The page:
For now, though, I’ll just have to concede that A Most Wanted Man just isn’t for me.  It’s a stunningly well-made film with a magnificent Philip Seymour Hoffman performance, but that’s all that it managed to connect with me on, the constructed surface level.  I concede that I am in the minority about this and that fans of John le Carré novels and adaptations will probably love it.  I also concede that people who like the idea of slow-moving yet intelligent spy dramas will probably also love it.  But I was left cold by this one, and seeing as a review consists of my personal thoughts on a movie, that’s all I can concretely tell you about it.

Callum Petch sees you through his spy glasses, baby.  Follow him on the Twitters (@CallumPetch)!

Failed Critics Podcast: Philip Seymour Hoffman. RIP.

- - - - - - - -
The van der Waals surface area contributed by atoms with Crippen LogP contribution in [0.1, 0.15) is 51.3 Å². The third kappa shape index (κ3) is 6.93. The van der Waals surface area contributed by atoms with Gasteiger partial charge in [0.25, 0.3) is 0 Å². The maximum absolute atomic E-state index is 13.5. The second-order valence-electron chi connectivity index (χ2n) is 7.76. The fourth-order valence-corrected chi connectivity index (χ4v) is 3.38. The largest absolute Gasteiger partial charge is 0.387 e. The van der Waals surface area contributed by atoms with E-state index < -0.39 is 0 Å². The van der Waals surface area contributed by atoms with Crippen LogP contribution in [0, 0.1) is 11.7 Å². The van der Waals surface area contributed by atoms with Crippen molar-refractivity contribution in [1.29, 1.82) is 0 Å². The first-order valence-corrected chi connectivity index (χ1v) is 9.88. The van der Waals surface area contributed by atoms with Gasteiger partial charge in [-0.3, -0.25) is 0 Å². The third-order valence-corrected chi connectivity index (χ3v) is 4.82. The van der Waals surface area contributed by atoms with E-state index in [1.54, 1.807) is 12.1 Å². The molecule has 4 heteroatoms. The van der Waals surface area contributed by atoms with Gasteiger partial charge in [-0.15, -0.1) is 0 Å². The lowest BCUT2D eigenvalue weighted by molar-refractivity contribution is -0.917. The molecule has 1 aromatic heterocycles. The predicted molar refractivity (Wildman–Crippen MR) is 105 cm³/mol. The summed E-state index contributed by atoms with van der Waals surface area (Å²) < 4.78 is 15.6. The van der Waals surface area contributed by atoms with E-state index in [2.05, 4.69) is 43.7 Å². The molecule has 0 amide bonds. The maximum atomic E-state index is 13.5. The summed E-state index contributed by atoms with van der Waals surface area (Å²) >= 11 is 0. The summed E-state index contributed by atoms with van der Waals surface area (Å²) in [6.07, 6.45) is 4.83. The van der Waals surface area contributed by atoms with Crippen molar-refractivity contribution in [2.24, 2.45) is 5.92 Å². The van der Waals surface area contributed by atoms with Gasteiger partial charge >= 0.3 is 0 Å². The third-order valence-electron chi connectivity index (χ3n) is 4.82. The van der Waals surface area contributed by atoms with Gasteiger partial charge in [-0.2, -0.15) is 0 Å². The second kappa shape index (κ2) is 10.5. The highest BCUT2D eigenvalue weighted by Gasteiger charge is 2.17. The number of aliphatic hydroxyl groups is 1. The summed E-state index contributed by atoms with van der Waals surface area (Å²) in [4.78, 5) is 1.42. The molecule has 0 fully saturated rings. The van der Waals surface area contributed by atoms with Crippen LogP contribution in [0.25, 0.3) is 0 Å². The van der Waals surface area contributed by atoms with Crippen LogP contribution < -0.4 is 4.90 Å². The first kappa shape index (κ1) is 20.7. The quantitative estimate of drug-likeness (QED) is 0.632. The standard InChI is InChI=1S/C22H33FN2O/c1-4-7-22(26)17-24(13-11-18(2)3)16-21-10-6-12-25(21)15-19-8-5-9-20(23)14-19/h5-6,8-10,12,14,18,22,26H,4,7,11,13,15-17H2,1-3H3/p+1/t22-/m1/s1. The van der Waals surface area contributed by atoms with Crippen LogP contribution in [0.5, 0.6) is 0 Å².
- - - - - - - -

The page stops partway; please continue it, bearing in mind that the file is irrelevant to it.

PSHWelcome to this week’s podcast, one in which we celebrate the work of one of this generations finest actors: Philip Seymour Hoffman. You’ll get no ghoulish speculation of judgmental nonsense here, just heartfelt appreciation of a master of his craft.

If you need cheering up after that, we also have reviews of I Frankenstein, August: Osage County, and Jack Ryan: Shadow Recruit, as well as a much needed review of Nic Cage’s Knowing.

Join us next week as we review the remake of RoboCop, as well as the Oscar-nominated Dallas Buyers Club.

LISTEN VIA ACAST FOR THE MOST INTERACTIVE EXPERIENCE

DIRECT DOWNLOAD LINK

The Master